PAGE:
Monday, 3 October 2011

Nura: Rise of the Yokai Clan ~ (a.k.a. Nurarihyon no Mago)

Title: Nura: Rise of the Yokai Clan ~ (a.k.a. Nurarihyon no Mago)
Distributor: Studio Deen
yōkai, demon, drama, adventure, supernatural, spirit

Age Rating: 13+

Episodes: 26
July 5, 2010 – December 27, 2010
Official Site: at

Authors Rating: 7/10

Rikuo Nura is three parts human to a quarter yōkai (demon). Because he is only a quarter yōkai, Rikuo is able to turn into his yōkai form after sunset. Rikuo turns back into his human self when the sun rises without choice. He lives in a japanese house that is inhabited by many spirits, along with his yōkai grandfather (the head of his spirit clan Nura). Trying to escape his fate, he carries out good deeds in order to avoid becoming a full-time yōkai, despite his grandfather's wish that Rikuo succeed him as master of the Nura yōkai clan. Rikuo is different, because he helps humans rather than consumes them. He eventually comes to terms with his demon blood and decides to take up the position of Young Head of the Nura house. Multiple factions aim to stop him or usurp his position, and he must gather friends and allies, a new Hyakki Yakō (night parade of 100 demons) under his banner of "Fear".

Growing up can be a tough experience for many, but it is a lot worse when you are consistently in somebody's shadow. It seems that teenage angst is not all that different in the supernatural realm from the human one...

Nura: Rise of the Yokai Clan follows the life of Rikuo Nura, a 12-year-old boy who is three-quarters human and a quarter yōkaiAs the grandson of Nurarihyon (the supreme commander of the once most powerful clan of yōkai) Rikuo is the successor of the clan, yet to take up the position of his grandfather. Human at heart, in the first few episodes Rikuo initially opposes the evil nature of the yōkai and rejects his role as the next head of the Nura clan, often stating that he never wants to become a yōkai because of what it means. However, as he comes to terms with his true nature and discovers he can actually help humans rather than destroy them, by leading his demon clan, Rikuo embraces his destiny and takes on the challenge of leadership. In so doing, not only must he prove himself a worthy leader by assembling and commanding his very own yōkai army, but Rikuo will also have to contend with different factions and enemies looking to relieve him of his position.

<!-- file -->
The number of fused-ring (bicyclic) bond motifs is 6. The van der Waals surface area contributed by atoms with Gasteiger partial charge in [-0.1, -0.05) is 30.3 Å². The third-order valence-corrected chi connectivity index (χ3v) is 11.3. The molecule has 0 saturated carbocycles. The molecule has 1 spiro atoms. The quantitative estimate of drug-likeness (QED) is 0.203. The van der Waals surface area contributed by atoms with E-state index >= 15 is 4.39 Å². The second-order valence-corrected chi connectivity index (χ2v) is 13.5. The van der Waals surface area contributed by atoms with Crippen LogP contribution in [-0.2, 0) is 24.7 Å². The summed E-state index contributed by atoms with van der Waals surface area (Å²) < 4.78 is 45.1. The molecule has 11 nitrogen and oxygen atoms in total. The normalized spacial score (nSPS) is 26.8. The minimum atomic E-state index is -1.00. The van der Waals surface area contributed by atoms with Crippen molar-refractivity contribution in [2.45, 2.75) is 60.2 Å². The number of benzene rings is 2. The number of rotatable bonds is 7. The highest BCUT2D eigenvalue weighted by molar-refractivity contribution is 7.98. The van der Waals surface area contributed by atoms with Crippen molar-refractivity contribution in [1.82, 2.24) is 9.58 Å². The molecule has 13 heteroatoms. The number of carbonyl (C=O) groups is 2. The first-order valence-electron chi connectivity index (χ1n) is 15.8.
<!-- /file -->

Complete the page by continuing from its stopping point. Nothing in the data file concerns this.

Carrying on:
Rikuo, by day, looks like an ordinary teenager and like any other typical junior high student. He has many human school friends, but little do they know about Rikuo's night transformation and double life, which he does his utmost to keep them from! When Rikuo transforms he wields great powers that can strike fear in to his enemies (human and yōkai alike), render him invisible, as well as burn and freeze adversaries. He lives with his demon grandfather in an ancient Japanese mansion, with demonic minions at their service, with may different kinds and varying degrees of power.

Nura: Rise of the Yokai Clan is based on the manga series of the same title by artist Hiroshi Shiibashi. As Shiibashi’s maiden work, Nura: Rise of the Yokai Clan debuted as a ‘one-shot’ story in 2007 and won the top prize in the ‘Future Gold Cup’ as voted by readers as a work to watch out for. Since then, Shiibashi developed his one-shot story into the full-fledged ‘Nura: Rise of the Yokai Clan’ manga series, which is ongoing.